Looking north from the lower viewsiteViews north towards the summit from the lower view site / Photo: Wolfgang Henko There are several safe lay-bys to stop safely and enjoy the amazing views over the mountain chains and coastal plateau. If you are fortunate enough to drive the pass after (or even during) rain, you will see a lot of water tumbling out of the mountain about 500 meters before the summit. We filmed this waterlogged rock-face during our first attempt at filming the pass, but the rest of the footage had to be discarded. We have included a short clip showing the small waterfall two days after the rain, followed by the waterfall in full spate. Once over the summit, the road descends at an easy gradient through a series of S bends as the road gradually levels off along farmlands alongside the river. 


PART 3 - DESCENT



The northern descent starts at the 867m high summit point and ends 9 km later having descended 358 vertical metres, producing an average descent gradient of 1:25. The steepest parts of the descent are at 1:11 which is a maximum gradient engineers aim to keep things at on modern roads.

Equally impressive sceneryThe northern descent also offers a lovely, scenic drive / Photo: Trygve RobertsThe northern descent is often overshadowed by the more dramatic southern section, but although the northern section of the pass does not have the same views as the southern side, it is nonetheless beautiful and worth enjoying to the full. A well farmed but narrow valley lies far below its green orchards in stark contrast to the more barren landscape typical of the Little Karoo. The descent has a total of 16 corners, bends and curves of which four are in excess of ninety degrees and two are semi-hairpins.

From the summit, the road heads into the north-east via a gentle right hand curve for 400m, where the first sharp corner is reached. A tall red and white telecoms tower can be seen on the right. This bend is a semi-hairpin, curling through 135 degrees, but is has postive banking which makes it safer.

Sharp corners on the descentSome sharp corners to contend with / Photo: Trygve RobertsOnce through this bend, the road straightens out and a beautiful vista of mountains come into view, where the road can be seen snaking its way through some cuttings and bending away at a steady descent gradient to the right. Watch your speed here, as some of these corners are deceptively sharp.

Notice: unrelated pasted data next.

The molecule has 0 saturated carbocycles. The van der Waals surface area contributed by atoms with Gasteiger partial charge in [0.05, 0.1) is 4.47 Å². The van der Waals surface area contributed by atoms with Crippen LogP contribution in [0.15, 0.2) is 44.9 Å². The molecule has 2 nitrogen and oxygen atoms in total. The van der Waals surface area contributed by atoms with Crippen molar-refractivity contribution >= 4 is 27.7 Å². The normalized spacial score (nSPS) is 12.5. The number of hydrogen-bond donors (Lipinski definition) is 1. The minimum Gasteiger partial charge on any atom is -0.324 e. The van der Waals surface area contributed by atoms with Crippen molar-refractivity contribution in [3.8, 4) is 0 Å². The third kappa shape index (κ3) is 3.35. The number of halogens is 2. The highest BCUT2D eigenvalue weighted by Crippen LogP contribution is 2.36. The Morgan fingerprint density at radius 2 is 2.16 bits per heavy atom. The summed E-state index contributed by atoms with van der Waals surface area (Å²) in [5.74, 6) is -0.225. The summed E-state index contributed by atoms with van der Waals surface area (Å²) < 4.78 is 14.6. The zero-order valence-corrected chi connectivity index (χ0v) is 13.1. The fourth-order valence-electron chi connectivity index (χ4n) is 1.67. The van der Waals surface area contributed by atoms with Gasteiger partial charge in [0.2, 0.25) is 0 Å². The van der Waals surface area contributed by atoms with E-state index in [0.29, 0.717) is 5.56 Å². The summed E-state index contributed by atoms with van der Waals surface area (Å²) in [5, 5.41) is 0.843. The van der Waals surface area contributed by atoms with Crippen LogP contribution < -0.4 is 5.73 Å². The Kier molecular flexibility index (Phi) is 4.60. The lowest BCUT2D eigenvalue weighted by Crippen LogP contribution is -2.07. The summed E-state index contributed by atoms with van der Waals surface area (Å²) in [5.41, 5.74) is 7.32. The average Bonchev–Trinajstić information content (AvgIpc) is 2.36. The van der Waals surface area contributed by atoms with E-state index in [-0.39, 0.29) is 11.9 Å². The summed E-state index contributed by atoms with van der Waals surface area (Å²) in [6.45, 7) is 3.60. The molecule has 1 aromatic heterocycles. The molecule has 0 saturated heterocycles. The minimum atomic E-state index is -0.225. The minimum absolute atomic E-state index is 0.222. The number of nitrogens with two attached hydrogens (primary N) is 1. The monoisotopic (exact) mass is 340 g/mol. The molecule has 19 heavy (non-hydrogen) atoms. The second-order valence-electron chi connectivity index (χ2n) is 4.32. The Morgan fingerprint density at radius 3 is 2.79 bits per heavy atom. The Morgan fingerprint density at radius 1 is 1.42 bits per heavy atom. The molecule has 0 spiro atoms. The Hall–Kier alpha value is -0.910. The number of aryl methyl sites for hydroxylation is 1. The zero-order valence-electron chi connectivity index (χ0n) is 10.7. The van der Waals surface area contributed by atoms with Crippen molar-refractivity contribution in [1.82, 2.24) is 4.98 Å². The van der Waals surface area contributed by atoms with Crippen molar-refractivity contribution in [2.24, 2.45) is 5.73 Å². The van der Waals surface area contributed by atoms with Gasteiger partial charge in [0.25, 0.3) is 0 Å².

The Robinson Pass is the favoured route for heavy commercial vehicles heading for Mossel Bay from Oudtshoorn and it’s a given that you will encounter several slow-moving trucks. Don’t take chances overtaking when barrier lines indicate
it’s not permissible to do so. A moment of indiscretion or impatience can end your life – and the lives of others too. Rather sit back and enjoy the natural beauty surrounding yourself.

At the 14 km point, the direction changes from north-east to north as the road follows the course of the valley. Soon the gradient eases off to a much easier 1:35 as several farms are traversed, including the well-known Sonop farm, which is the end point of the Attakwaskloof Pass.

For most this will feel like the end of the pass, but it continues descending gently for another 5 km and officially ends at the crossing of the Moerasrivier (Marsh River) at the 20,2 km point at an altitude of 509m ASL. Continue on the R328 for a further 30 km via the Brakpoort pass to arrive at a T-junction with the R62, where you can turn right to Oudtshoorn (2 km) or left to Calitzdorp (50 km)


Fact File:

GPS START 

S33.944533 E22.035735

GPS SUMMIT

S33.872396 E22.031356

GPS END 

S33.806325 E22.043177

AVE GRADIENT

1:36

MAX GRADIENT

1:11

ELEVATION START

312m

ELEVATION SUMMIT

867m

ELEVATION END

538m

HEIGHT GAIN/LOSS

555m

DISTANCE

20,2 km

DIRECTION - TRAVEL

North

TIME REQUIRED

20 minutes

SPEED LIMIT

40 - 100 kph

SURFACE

Tar

DATE FILMED

29.01.2016

TEMPERATURE

27C

NEAREST TOWN

Mossel Bay (40 km)


Route Map:

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From Address:


Route files:

||Click to download: Robinson Pass (Note - This is a .kmz file which can be opened in Google earth and most GPS software systems)